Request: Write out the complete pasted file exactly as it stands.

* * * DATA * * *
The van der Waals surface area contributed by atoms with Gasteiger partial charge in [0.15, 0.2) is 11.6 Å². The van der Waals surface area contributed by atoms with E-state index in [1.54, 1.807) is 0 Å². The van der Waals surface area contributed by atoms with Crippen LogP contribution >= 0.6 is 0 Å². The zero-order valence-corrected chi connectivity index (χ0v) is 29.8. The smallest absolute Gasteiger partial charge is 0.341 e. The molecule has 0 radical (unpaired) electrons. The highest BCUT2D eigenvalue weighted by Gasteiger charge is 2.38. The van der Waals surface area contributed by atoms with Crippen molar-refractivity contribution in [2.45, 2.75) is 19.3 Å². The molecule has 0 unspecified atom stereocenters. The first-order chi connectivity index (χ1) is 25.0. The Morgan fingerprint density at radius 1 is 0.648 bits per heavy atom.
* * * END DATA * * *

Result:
The van der Waals surface area contributed by atoms with Gasteiger partial charge in [0.15, 0.2) is 11.6 Å². The van der Waals surface area contributed by atoms with E-state index in [1.54, 1.807) is 0 Å². The van der Waals surface area contributed by atoms with Crippen LogP contribution >= 0.6 is 0 Å². The zero-order valence-corrected chi connectivity index (χ0v) is 29.8. The smallest absolute Gasteiger partial charge is 0.341 e. The molecule has 0 radical (unpaired) electrons. The highest BCUT2D eigenvalue weighted by Gasteiger charge is 2.38. The van der Waals surface area contributed by atoms with Crippen molar-refractivity contribution in [2.45, 2.75) is 19.3 Å². The molecule has 0 unspecified atom stereocenters. The first-order chi connectivity index (χ1) is 25.0. The Morgan fingerprint density at radius 1 is 0.648 bits per heavy atom.